Camping is permitted on-site, and picnic tables, barbecues, and fire pits are provided for public use. There is also a vault toilet on the grounds.
There is no potable water here, so families must bring bottled water with them from home.
The Gatlin Archaeological Site was discovered in 1959. The property was involved in a land survey when efforts were being considered to build the Painted Rocks Dam. 300 acres of property were excavated during this time. Gatlin Archaeological Site was once a prosperous community that boasted such lucrative trades as agriculture, trading, and manufacturing. The town was once home to a community of 500 people.
The town of Gatlin formed an important stop along the Hohokam trade path. Housed within town limits were two important ball courts that were regularly used for rituals. Also found on the grounds was a ceremonial platform mound. of ancient origins.
Today, Gatlin enjoys its distinction as a National Historic Site.
Sonoran Desert National Monument earned its designation in 2001. The property spans 496,600 acres of land and is liberally dotted with a wide variety of cacti and incredible mountains. A BLM-managed property, Sonoran Desert National Monument is essentially a desert space where families can enjoy such recreational activities as hiking, viewing wildlife, and photography. There are very few amenities found on the grounds, and there is no main attraction to visit.
The property is committed to the preservation of the natural landscape and artifacts from ancient civilizations which once dwelled on the land.
Bring along lots of drinking water and be sure to wear good hiking shoes as the terrain can be quite challenging.
Dispersed camping is permitted here.
Juan de Bautista de Anza is famous for his cry of "Vayan Subiendo!" which translates to "Everyone mount up." This Spanish explorer led a group comprised of 240 men, women, and children through this land in the years 1775-1776.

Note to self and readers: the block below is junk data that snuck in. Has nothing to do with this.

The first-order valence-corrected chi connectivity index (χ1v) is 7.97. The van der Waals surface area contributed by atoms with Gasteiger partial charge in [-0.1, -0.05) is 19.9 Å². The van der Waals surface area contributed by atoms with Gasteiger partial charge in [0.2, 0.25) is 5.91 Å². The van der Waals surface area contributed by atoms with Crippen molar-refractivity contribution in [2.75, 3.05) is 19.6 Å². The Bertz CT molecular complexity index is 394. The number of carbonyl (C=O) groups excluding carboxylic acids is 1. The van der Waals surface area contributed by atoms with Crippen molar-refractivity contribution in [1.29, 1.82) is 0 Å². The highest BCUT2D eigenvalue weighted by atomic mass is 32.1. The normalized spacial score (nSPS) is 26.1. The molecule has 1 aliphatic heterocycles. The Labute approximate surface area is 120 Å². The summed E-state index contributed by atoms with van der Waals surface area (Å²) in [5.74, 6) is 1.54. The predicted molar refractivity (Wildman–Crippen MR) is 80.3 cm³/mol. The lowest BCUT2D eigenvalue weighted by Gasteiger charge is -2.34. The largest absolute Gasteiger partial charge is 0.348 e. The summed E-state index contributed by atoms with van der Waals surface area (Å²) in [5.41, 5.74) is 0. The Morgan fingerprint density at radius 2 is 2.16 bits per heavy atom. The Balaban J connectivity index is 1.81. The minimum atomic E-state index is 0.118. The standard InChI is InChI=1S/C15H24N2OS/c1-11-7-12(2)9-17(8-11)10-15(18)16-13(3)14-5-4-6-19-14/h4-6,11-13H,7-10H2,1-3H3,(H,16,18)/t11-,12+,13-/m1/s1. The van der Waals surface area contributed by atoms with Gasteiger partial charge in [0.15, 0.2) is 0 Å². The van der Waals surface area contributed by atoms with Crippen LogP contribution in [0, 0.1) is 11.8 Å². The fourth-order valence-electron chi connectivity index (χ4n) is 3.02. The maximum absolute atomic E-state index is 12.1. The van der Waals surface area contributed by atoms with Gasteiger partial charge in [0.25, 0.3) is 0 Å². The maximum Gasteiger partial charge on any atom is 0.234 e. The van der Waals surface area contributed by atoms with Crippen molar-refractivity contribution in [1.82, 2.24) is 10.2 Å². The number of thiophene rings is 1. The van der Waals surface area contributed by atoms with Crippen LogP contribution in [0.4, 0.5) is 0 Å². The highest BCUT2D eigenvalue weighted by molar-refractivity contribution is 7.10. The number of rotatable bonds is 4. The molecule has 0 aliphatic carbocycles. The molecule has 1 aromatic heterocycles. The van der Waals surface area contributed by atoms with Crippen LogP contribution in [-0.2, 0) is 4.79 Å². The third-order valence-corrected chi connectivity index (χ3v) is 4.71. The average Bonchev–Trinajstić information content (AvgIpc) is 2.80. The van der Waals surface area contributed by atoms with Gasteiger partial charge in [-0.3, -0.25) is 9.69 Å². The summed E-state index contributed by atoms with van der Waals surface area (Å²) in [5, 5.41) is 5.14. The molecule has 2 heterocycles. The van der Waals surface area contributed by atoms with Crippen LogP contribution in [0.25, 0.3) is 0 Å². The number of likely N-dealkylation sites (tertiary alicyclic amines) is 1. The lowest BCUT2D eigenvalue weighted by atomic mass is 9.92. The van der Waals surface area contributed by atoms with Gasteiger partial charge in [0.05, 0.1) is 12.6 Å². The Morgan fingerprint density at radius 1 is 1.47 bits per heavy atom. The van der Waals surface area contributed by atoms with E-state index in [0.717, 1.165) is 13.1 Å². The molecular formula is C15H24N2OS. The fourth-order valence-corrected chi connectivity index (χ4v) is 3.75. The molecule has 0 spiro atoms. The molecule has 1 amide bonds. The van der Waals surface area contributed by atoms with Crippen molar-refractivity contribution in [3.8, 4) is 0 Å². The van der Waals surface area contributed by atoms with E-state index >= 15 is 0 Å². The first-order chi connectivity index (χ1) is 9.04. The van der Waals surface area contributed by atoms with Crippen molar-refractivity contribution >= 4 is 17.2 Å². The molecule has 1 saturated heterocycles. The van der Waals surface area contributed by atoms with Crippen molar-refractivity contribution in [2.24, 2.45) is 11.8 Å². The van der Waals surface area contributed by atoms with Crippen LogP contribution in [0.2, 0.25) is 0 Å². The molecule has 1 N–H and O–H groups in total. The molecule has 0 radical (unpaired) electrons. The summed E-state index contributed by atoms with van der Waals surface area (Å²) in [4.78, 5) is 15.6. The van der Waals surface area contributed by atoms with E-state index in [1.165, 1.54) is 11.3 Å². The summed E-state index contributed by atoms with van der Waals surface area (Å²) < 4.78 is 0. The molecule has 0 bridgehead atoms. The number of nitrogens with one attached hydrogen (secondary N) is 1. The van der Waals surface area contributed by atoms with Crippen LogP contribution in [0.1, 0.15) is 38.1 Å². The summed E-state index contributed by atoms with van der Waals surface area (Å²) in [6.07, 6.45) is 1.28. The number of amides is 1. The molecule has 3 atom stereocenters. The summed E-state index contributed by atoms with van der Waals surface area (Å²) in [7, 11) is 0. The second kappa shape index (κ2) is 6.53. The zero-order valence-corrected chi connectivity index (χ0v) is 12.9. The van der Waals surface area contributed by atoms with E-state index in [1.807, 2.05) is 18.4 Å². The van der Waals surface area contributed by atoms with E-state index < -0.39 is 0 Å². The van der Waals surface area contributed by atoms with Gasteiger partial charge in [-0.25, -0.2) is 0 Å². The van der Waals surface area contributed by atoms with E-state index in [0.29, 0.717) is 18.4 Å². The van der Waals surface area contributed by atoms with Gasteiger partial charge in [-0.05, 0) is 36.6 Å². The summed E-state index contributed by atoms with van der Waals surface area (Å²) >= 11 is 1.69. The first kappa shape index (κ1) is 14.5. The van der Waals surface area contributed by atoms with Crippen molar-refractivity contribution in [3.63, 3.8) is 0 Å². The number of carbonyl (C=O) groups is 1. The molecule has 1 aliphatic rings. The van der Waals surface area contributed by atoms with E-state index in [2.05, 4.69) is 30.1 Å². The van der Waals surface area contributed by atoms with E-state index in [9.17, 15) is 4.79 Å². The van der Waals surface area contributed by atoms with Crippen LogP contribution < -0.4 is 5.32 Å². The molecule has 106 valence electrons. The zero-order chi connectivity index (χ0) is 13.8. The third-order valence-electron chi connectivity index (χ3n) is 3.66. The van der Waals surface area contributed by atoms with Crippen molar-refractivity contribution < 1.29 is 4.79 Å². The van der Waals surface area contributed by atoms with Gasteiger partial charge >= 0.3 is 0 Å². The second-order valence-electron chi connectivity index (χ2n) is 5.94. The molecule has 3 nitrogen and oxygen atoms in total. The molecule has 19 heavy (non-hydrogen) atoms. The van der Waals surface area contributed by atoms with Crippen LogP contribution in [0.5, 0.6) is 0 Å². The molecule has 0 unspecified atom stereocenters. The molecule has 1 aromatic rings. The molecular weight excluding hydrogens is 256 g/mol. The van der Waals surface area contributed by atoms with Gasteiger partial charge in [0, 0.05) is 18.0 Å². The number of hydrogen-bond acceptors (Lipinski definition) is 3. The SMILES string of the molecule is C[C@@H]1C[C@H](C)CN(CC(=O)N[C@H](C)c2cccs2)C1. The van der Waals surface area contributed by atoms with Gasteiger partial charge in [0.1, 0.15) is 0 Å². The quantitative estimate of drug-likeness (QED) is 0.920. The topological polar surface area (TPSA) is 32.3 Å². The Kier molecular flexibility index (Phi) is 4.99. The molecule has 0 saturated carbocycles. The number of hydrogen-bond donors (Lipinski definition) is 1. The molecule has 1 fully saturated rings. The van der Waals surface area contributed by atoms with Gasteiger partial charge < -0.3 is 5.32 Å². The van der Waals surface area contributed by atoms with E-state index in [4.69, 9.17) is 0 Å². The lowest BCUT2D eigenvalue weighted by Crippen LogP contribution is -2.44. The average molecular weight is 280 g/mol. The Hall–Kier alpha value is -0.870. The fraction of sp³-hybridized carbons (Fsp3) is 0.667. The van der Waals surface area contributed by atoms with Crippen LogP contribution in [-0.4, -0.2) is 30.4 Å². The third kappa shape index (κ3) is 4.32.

The trail itself consists of 1,200 miles in total. Throughout the journey, families can enjoy reconnecting with the original culture of the region. The Juan Bautista de Anza Trail spans the distance from Nogales, Arizona, to San Francisco Bay.
This popular path is found in the Sonoran Desert and on the same property as the national monument.
Since no amenities are found on the grounds, it is important for families to bring ample drinking water and a packed lunch along with them.
Gila Bend 9/11 Memorial Park pays homage to the lives lost during the attacks on the World Trade Center on September 11th, 2001. The focal point of this public recreational area is a portion of a steel beam that was discovered among the remnants of the Twin Towers. The piece was taken from Ground Zero itself to be placed on display at this memorial site.
The main purpose of the park is to provide a peaceful space that promotes a spirit of gratitude and reflection. Among the features of this recreational area are a reflection pool marked by waterfalls and several flags.
There is plentiful seating for families to enjoy as well as picnic tables and beautiful gardens.
Each year, the town hosts a ceremony to commemorate those who lost their lives on that fateful day.